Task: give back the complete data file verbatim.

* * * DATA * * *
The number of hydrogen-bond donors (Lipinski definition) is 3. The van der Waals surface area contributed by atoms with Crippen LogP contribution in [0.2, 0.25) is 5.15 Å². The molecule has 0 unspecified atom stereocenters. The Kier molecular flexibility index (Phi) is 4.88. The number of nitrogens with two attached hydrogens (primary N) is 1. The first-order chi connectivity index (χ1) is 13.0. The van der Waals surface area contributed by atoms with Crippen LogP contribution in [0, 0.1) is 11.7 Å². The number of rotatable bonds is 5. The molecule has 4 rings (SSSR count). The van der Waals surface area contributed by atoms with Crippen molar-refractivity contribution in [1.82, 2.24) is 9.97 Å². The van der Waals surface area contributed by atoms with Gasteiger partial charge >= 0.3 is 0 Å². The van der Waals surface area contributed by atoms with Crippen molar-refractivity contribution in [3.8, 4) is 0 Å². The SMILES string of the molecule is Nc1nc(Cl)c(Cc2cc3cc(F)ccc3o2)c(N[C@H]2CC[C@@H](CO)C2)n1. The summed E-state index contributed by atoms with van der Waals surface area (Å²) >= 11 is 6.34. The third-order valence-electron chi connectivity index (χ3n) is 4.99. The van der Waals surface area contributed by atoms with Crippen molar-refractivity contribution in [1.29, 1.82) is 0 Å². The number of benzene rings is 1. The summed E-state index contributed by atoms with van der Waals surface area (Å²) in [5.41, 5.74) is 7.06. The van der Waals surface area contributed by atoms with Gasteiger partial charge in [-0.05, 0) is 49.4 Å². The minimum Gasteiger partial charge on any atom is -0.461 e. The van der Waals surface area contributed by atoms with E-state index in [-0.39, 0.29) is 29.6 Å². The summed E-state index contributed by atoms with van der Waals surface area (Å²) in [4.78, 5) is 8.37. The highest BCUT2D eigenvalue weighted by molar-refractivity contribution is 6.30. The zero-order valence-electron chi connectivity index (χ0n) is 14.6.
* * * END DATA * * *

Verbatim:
The number of hydrogen-bond donors (Lipinski definition) is 3. The van der Waals surface area contributed by atoms with Crippen LogP contribution in [0.2, 0.25) is 5.15 Å². The molecule has 0 unspecified atom stereocenters. The Kier molecular flexibility index (Phi) is 4.88. The number of nitrogens with two attached hydrogens (primary N) is 1. The first-order chi connectivity index (χ1) is 13.0. The van der Waals surface area contributed by atoms with Crippen LogP contribution in [0, 0.1) is 11.7 Å². The number of rotatable bonds is 5. The molecule has 4 rings (SSSR count). The van der Waals surface area contributed by atoms with Crippen molar-refractivity contribution in [1.82, 2.24) is 9.97 Å². The van der Waals surface area contributed by atoms with Gasteiger partial charge >= 0.3 is 0 Å². The van der Waals surface area contributed by atoms with Crippen molar-refractivity contribution in [3.8, 4) is 0 Å². The SMILES string of the molecule is Nc1nc(Cl)c(Cc2cc3cc(F)ccc3o2)c(N[C@H]2CC[C@@H](CO)C2)n1. The summed E-state index contributed by atoms with van der Waals surface area (Å²) >= 11 is 6.34. The third-order valence-electron chi connectivity index (χ3n) is 4.99. The van der Waals surface area contributed by atoms with Crippen molar-refractivity contribution in [1.29, 1.82) is 0 Å². The number of benzene rings is 1. The summed E-state index contributed by atoms with van der Waals surface area (Å²) in [5.41, 5.74) is 7.06. The van der Waals surface area contributed by atoms with Gasteiger partial charge in [-0.05, 0) is 49.4 Å². The minimum Gasteiger partial charge on any atom is -0.461 e. The van der Waals surface area contributed by atoms with E-state index in [-0.39, 0.29) is 29.6 Å². The summed E-state index contributed by atoms with van der Waals surface area (Å²) in [4.78, 5) is 8.37. The highest BCUT2D eigenvalue weighted by molar-refractivity contribution is 6.30. The zero-order valence-electron chi connectivity index (χ0n) is 14.6.